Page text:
Let me quickly back track -- I am 100 percent Cuban. My father, Max Lesnik, a former Cuban revolutionary leader, is a legendary journalist, grassroots organizer and anti-Embargo activist. His magazine, Replica, as well as his person, were the targets of the CIA trained anti-Castro terrorists. In 2007, while I was making my documentary film Man of Two Havanas, I requested and received a heavily redacted version of my father's FBI file.

The document confirmed that while the FBI was investigating assassination attempts on his life and the nine bombings of his magazine, they were also gathering information on the purported victim, my father. My father believed that U.S. Policy toward Cuba was wrong. He wanted dialogue and peace between Cuba, the U.S. and the Cubans living in Miami. That particular view at that point in time was unacceptable. It's easy to see the parallels between my father's story and that of the Chicago brothers and their friends, current targets of the state.

Jason Hammond speaks after Jeremy Hammond's court hearing, April 10, 2013.

Okay, back to Jason. Since his arrest I have spent a great deal of hours speaking to many of his friends and supporters. No one from the police has spoken to me, nor have Jason's lawyers. I have heard the same story over and over again; the overreaching consensus is that Jason is incapable of the acts with which he is charged.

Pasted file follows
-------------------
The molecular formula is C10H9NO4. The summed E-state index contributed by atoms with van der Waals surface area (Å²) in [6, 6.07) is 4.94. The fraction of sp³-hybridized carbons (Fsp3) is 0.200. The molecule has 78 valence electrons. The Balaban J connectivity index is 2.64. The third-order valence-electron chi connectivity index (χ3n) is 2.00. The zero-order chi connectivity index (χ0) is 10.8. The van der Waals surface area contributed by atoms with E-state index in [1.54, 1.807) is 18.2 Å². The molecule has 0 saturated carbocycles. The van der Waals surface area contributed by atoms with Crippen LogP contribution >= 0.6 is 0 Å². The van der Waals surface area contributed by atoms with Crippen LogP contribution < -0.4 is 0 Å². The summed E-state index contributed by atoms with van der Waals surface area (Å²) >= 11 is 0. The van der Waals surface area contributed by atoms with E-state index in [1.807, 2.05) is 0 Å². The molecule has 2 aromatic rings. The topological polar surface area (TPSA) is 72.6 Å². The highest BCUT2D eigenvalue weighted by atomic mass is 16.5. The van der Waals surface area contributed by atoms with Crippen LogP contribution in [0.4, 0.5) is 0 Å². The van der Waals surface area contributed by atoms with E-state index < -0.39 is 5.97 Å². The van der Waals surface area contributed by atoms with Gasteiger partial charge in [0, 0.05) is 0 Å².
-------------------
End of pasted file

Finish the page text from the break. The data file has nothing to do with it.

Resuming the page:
A friend of his of eight years who wanted to be identified only as Scott said,

There is not a violent bone in his body. I saw his then girlfriend destroy his banjo and he didn't raise an eyebrow as he said, 'Why'd you do that?' When I lived with him at Mount Happy [an anarchist collective of about twelve people], he would get up at the crack of dawn to make us potato pancakes. He's a goofball that feeds the homeless and rides a bike to his job teaching kids guitar. It's preposterous. No one will believe it.

We talked for over two hours. "I'm talking to you from my cellphone. I didn't need Snowden [a reference to the NSA whistleblower that revealed PRISM, a mass surveillance program] to tell me anything. I am worried that they're coming after me but you can use my name," said Scott with no last name.